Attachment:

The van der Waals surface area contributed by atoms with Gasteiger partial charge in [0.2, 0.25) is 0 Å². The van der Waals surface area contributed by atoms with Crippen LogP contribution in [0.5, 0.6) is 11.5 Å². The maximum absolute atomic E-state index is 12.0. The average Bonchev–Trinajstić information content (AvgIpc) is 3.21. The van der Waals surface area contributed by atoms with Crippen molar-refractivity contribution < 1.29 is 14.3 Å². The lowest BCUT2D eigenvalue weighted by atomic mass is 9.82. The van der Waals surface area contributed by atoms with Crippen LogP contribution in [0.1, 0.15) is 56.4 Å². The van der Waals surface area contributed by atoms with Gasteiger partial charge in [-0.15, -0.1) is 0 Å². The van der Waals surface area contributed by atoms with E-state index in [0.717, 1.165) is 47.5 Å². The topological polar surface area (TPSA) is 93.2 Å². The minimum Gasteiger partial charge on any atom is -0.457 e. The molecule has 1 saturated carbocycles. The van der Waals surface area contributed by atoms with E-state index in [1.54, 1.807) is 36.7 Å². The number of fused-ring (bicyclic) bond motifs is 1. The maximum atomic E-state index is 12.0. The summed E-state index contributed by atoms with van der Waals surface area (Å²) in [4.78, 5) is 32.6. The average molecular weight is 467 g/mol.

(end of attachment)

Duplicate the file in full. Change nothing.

The van der Waals surface area contributed by atoms with Gasteiger partial charge in [0.2, 0.25) is 0 Å². The van der Waals surface area contributed by atoms with Crippen LogP contribution in [0.5, 0.6) is 11.5 Å². The maximum absolute atomic E-state index is 12.0. The average Bonchev–Trinajstić information content (AvgIpc) is 3.21. The van der Waals surface area contributed by atoms with Crippen molar-refractivity contribution < 1.29 is 14.3 Å². The lowest BCUT2D eigenvalue weighted by atomic mass is 9.82. The van der Waals surface area contributed by atoms with Crippen LogP contribution in [0.1, 0.15) is 56.4 Å². The van der Waals surface area contributed by atoms with Gasteiger partial charge in [-0.15, -0.1) is 0 Å². The van der Waals surface area contributed by atoms with E-state index in [0.717, 1.165) is 47.5 Å². The topological polar surface area (TPSA) is 93.2 Å². The minimum Gasteiger partial charge on any atom is -0.457 e. The molecule has 1 saturated carbocycles. The van der Waals surface area contributed by atoms with E-state index in [1.54, 1.807) is 36.7 Å². The number of fused-ring (bicyclic) bond motifs is 1. The maximum atomic E-state index is 12.0. The summed E-state index contributed by atoms with van der Waals surface area (Å²) in [4.78, 5) is 32.6. The average molecular weight is 467 g/mol.